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How can schools best protect pupils during corona times?

Published on 10/08/2020

Swiss teachers have warned that the new school year will be heavily marked by the coronavirus. The key issues: masks, policing pupils’ quarantine and what to do about the educational gap made worse by nationwide school closures earlier this year.

“Even if the school year is starting in a regular way, we have to be prepared for further school closures,” Switzerland’s two main teaching associations said on Monday at a joint press conference in the capital Bern. Health is a top priority, they underlined.

Their comments came as pupils in eleven cantons started back at school; the rest of the country will be following on over the next few weeks.

Lessons should be learned from the last school year to ensure adequate protection measures at schools over the next terms,  the German-speaking Federation of Swiss Teachers LCH and its French-speaking counterpart SER said. In particular they called for more coordination among the cantons, which are in charge of educational matters – which can be seen in the fact that some cantons have opted for masks for older pupils this term and others not – and for teaching associations to be included in the federal authorities’ decision-making process.

Autumn term in the spotlight

On March 13, the Swiss government took the unprecedented step of ordering the nationwide closure of all schools in the country, overriding the cantons’ authority.

Whereas primary schools mostly went back to class teaching after re-opening on May 11, older pupils in post-compulsory schooling (vocational and baccalaureate schools) were only allowed back in small numbers from June 8. Many continued with distance learning.

All eyes are currently on how cantons, back in charge of schools since the lockdown ended, will manage the situation for the autumn term.

Concerns have been raised of a possible spike in coronavirus cases after the holidays as pupils return from trips abroad, including countries on Switzerland’s “risk list”, with travellers having to quarantine for ten days upon return. Older pupils will also be going back to full-time teaching.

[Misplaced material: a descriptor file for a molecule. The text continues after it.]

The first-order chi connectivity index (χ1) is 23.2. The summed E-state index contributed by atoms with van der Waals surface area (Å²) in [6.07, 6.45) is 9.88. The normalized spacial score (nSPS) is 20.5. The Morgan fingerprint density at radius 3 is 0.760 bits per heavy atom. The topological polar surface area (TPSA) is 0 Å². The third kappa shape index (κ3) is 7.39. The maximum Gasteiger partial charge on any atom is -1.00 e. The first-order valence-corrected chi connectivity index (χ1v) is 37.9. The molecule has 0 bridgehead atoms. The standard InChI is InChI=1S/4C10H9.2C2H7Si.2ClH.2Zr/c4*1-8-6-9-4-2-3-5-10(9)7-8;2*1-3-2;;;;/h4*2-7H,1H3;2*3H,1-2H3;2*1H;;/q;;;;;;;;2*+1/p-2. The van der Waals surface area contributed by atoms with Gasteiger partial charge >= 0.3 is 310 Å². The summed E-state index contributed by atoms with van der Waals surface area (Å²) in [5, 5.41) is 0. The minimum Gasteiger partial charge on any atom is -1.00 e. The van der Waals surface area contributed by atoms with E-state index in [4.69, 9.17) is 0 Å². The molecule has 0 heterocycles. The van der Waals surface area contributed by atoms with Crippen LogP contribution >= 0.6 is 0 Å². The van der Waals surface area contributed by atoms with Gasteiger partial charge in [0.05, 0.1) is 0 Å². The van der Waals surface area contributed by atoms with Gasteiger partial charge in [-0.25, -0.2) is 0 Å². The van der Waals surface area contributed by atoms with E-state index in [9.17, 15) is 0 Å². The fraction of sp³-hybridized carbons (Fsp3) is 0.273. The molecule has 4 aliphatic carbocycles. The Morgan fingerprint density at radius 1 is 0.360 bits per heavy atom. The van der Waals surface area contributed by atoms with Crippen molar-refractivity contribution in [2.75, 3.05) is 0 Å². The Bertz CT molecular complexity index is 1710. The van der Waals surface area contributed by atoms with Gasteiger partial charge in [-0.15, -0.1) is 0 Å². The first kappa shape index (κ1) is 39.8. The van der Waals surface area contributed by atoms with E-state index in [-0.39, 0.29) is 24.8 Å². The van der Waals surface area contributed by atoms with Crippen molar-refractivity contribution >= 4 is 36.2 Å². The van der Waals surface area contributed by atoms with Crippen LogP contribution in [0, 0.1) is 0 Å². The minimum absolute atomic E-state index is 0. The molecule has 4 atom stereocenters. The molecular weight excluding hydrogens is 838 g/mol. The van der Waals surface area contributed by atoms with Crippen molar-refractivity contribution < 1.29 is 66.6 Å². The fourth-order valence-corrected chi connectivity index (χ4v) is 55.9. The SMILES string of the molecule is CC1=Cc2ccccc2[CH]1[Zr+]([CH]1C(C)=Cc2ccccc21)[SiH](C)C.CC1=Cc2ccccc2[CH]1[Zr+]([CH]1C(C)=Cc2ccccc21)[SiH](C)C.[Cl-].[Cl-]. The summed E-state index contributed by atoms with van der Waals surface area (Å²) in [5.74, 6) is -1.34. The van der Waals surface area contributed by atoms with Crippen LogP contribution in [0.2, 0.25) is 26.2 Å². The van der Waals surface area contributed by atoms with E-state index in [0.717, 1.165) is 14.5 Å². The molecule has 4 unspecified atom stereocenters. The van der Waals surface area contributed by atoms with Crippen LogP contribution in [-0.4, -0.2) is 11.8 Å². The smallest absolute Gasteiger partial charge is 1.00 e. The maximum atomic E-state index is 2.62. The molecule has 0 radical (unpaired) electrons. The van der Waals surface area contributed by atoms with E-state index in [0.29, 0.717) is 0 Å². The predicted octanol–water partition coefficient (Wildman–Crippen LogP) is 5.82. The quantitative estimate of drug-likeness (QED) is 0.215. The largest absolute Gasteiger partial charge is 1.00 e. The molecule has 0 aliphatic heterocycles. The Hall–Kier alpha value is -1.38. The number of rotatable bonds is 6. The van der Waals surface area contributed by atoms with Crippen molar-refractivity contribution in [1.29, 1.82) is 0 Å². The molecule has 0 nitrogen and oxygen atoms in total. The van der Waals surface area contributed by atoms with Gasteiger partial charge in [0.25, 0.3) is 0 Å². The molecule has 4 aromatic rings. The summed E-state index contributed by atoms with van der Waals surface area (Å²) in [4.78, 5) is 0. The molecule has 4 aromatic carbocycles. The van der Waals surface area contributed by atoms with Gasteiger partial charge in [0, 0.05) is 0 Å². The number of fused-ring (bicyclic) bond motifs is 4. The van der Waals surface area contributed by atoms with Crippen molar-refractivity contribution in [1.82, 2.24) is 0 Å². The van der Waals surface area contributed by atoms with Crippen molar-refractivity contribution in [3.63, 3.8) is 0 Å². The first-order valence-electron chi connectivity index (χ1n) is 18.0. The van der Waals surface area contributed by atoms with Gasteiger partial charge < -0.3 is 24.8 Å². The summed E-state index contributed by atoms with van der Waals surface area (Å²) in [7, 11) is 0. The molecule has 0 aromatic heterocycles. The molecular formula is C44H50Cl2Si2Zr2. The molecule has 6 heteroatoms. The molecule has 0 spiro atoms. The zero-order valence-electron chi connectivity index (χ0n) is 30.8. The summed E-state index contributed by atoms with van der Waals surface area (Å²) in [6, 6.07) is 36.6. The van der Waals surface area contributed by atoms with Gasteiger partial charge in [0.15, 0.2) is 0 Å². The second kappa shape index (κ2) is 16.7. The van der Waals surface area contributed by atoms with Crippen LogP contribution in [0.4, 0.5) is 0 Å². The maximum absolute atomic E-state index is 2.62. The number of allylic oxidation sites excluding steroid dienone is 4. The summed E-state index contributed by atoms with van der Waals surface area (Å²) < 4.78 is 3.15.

Several cantons have already told teachers not to “police” pupils about where they went on their holidays. Keeping to quarantine is a parental responsibility, they argue. However, some schools  have said that they will send children home if it is ascertained that they have not kept to quarantine, but only after having consulted the parents.

Masks and health protection officers

Hygiene measures like hand-washing and social distancing will still apply at all schools in the next term. But while there will generally be no mask wearing in primary schools (younger pupils are not considered primary transmitters of the virus in Switzerland), several cantons will require masks to be worn among post-compulsory pupils, aged 15-16, when social distancing of at least 1.5 metres cannot be maintained.

This will be the case across the French-speaking part of Switzerland, which has announced a coordinated approach to mask-wearing among older pupils. The German-speaking cantons have no such coordination in place, although some cantons, like Lucerne and Bern, will insist on masks. This piecemeal approach has already been criticised by teaching unions. 

On Monday, teachers called for a professionalisation of health risk management in schools, including the training and installation of health protection officers.

Educational gap

Also of great concern is the educational gap – a long-standing problem in Switzerland, with pupils of well-educated parents more likely to progress academically than those from more disadvantaged backgrounds – which widened during the lockdown, teachers said.

An estimated one-fifth of pupils fell through the remote learning net during school closures, as swissinfo.ch previously reported. The reasons given were a lack of motivation and/or lack of support and resources, such as a computer or quiet place to work, at home.

There must be a long-term focus on pupils who fells behind during the lockdown or who developed psychological questions during this time, the teachers’ organisations said. “This will need targeted resources which must be available during the whole school year,” they said.

This includes access to school social workers, early language learning and wide-ranging daycare facilities around schools, also in more rural areas, the teachers added. Many primary schools in particular require pupils to go home for lunch and do not have afternoon school.

Ticino – hard hit canton 

Meanwhile the southern Italian-speaking canton of Ticino, which was particularly hard hit by the coronavirus due to its proximity to Italy, has been outlining its plans for the autumn term. It was the first canton to announce it was to close its schools even before the nationwide lockdown – and is the last canton to reopen them fully.

On Monday, officials said they were in favour of schools reopening on August 31, but with no obligation for pupils to wear masks, at all levels of school (although this may change for older pupils.depending on developments). Teachers will have to wear masks in public areas like corridors and staff rooms, but it won’t be compulsory inside classrooms.